Does your test system:

  • provide a set of existing tests? No
    • if so, how many?

build management

Does your test system:

  • build the software under test (e.g. the kernel)? No
  • build the test software? Sometimes, quite a lot of LAVA users will build the test software on the device they are testing before executing it

As long as the deployed OS has enough support to do the build, a test can build on the DUT itself. This is useful for small utilities or where the test program needs to know something specific about the device/kernel. Some test jobs need to run for hours, so a few minutes at the front compiling a small part of the test isn't a problem.

LAVA also supports running tests in an LXC which can then use USB or TCP/IP to communicate with the DUT - for operating systems which do not directly support POSIX on the DUT and which provide tools to interact in this way, e.g. AOSP. The power management team regularly build a small utility in the LXC to communicate with an energy probe which is attached to the DUT. This use case is becoming more common. See https://validation.linaro.org/static/docs/v2/deploy-lxc.html

Building auxiliary software like this is typically done at the start of one of the test actions as a setup phase. LAVA supports raising an exception to kill the test job early if this setup stage fails (e.g. due to a build error) to avoid producing spurious results from a broken setup phase.

Other operations can be done during DUT deployment to add the LAVA test helpers to the rootfs.

  • build other software (such as the distro, libraries, firmware)? 'No
  • support cross-compilation? No
  • require a toolchain or build system for the SUT? Yes
  • require a toolchain or build system for the test software? No, it can be built on the device, though pre-built is obviously faster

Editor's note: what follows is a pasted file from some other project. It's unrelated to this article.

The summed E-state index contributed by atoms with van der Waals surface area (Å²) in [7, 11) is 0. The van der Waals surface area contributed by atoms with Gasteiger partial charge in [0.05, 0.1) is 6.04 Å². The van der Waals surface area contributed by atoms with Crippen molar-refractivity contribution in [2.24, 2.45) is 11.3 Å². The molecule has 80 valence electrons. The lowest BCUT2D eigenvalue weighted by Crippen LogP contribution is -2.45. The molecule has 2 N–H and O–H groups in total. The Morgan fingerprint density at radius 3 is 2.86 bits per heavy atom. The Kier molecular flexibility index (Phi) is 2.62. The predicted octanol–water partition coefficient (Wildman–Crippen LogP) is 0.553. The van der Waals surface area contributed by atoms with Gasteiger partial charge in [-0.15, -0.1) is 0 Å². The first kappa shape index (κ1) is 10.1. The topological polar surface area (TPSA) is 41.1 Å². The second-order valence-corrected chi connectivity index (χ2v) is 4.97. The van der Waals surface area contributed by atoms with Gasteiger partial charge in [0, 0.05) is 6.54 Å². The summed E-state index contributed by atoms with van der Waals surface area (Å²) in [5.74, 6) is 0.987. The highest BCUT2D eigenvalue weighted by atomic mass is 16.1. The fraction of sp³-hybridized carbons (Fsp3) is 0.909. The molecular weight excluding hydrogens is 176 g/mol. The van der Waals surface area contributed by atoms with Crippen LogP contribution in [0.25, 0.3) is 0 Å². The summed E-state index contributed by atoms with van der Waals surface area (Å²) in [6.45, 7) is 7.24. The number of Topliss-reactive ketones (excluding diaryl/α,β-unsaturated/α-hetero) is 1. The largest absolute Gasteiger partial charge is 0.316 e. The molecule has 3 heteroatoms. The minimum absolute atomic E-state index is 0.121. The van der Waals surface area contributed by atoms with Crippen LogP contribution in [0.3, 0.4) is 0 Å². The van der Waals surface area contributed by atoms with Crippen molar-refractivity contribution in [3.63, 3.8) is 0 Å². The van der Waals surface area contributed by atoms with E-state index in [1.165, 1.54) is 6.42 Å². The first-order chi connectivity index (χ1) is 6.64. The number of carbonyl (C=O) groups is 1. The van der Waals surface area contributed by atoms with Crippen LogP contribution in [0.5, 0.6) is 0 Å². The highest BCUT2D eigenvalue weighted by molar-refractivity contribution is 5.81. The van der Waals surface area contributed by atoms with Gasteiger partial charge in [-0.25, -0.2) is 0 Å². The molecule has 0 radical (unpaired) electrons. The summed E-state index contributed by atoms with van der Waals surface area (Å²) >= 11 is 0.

• come with pre-built toolchains? No
  • store the build artifacts for generated software? No, however pushing to external storage is supported (Artifactorial)

See https://github.com/ivoire/Artifactorial

It is implemented as a service for Linaro here: https://archive.validation.linaro.org/

Note, however, that the same functionality can be used to push to any third party service, it doesn't have to be Artifactorial. Any service with which the DUT can authenticate and transfer data will work. The URL returned can be stored as a test reference in the test job results.

Tim's note: run artifacts are pushed to storage by the DUT.

    • in what format is the build metadata stored (e.g. json)?
    • are the build artifacts stored as raw files or in a database?
      • if a database, what database?

Test scheduling/management

Does your test system:

  • check that dependencies are met before a test is run? Yes
  • schedule the test for the DUT? Yes
    • select an appropriate individual DUT based on SUT or test attributes? Yes
    • reserve the DUT? Yes
    • release the DUT? Yes
  • install the software under test to the DUT? Yes
  • install required packages before a test is run? Yes
  • require particular bootloader on the DUT? (e.g. grub, uboot, etc.) Yes
  • deploy the test program to the DUT? Yes
  • prepare the test environment on the DUT? Yes
  • start a monitor (another process to collect data) on the DUT? No
  • start a monitor on external equipment? No
  • initiate the test on the DUT? Yes
  • clean up the test environment on the DUT? Yes

DUT control

Does your test system:

  • store board configuration data? Yes
    • in what format? YAML, rendered from Jinja2